In the wake of the terrorist hijackings and attacks, your members and staff alike are bound to feel shell-shocked, and may be experiencing a range of emotions, including sadness, anger, shock and fear, among others. Tom Marcoux, author of Coping When Tragedy Strikes, says that we must, as a nation, help ourselves and each other to cope with recent events, and suggests that exercise is one way to do that. “Use coping strategies to our national disaster or pay the price in health problems,” he says.
Saying that everyone needs a coping strategy as disasters incite fear and adrenaline responses, Marcoux offers the following tips to help C.O.P.E.
Marcoux recommends creating “time pockets.” He says, “Take time to create peace for yourself.” His suggestions include occasionally turning the television off, as keeping it constantly on can keep a person in an adrenaline state. He encourages people to rest, exercise, talk with family members without the television on and maintain a regular daily routine as much as possible.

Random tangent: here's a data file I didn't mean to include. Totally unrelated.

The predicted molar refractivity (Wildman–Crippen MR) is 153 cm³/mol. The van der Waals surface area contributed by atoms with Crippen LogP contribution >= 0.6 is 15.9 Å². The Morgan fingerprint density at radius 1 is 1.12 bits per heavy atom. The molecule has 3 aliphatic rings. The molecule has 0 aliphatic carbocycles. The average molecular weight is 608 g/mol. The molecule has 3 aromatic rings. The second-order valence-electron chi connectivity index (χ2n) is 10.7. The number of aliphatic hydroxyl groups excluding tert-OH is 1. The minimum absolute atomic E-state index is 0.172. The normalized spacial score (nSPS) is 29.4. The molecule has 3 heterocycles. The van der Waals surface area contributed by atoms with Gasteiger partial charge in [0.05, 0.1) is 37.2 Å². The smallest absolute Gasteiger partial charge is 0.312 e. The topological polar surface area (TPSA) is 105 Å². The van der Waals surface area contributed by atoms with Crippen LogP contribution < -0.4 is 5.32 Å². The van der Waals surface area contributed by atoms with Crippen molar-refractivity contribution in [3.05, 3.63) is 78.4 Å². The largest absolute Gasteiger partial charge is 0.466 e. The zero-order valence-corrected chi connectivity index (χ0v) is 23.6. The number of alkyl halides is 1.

“Open to focus on what is unchangeable,” Marcoux says. He advises devoting some time to spiritual practices, including writing in a journal, reading spiritual books — whatever helps to gain a larger, comforting perspective.
Prepare a list of options. Having a plan can help to handle fear about what to do in case of future events.
“Expect and focus on the good,” says Marcoux. He says that directing thoughts positively can help to release fear. “Many people connect being a good person with worrying about other people. Consider the replacement for worry is being concerned, taking action and letting go. Researchers find unrelieved stress causes health problems,” says Marcoux.